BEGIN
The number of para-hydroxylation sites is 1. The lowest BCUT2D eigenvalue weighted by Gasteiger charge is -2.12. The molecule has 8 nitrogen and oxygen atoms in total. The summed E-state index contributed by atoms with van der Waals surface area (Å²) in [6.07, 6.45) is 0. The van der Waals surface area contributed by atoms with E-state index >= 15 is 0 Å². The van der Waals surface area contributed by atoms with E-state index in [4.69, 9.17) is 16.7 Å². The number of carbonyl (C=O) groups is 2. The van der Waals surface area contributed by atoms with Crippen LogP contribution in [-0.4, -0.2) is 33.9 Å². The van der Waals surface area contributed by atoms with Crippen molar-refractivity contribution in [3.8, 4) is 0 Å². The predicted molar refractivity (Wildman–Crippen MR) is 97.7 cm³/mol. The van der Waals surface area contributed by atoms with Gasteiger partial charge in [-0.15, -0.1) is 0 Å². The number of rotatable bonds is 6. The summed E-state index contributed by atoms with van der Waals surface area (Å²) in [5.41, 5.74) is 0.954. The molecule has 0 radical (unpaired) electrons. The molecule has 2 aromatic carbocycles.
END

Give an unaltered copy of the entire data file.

The number of para-hydroxylation sites is 1. The lowest BCUT2D eigenvalue weighted by Gasteiger charge is -2.12. The molecule has 8 nitrogen and oxygen atoms in total. The summed E-state index contributed by atoms with van der Waals surface area (Å²) in [6.07, 6.45) is 0. The van der Waals surface area contributed by atoms with E-state index >= 15 is 0 Å². The van der Waals surface area contributed by atoms with E-state index in [4.69, 9.17) is 16.7 Å². The number of carbonyl (C=O) groups is 2. The van der Waals surface area contributed by atoms with Crippen LogP contribution in [-0.4, -0.2) is 33.9 Å². The van der Waals surface area contributed by atoms with Crippen molar-refractivity contribution in [3.8, 4) is 0 Å². The predicted molar refractivity (Wildman–Crippen MR) is 97.7 cm³/mol. The van der Waals surface area contributed by atoms with Gasteiger partial charge in [-0.15, -0.1) is 0 Å². The number of rotatable bonds is 6. The summed E-state index contributed by atoms with van der Waals surface area (Å²) in [5.41, 5.74) is 0.954. The molecule has 0 radical (unpaired) electrons. The molecule has 2 aromatic carbocycles.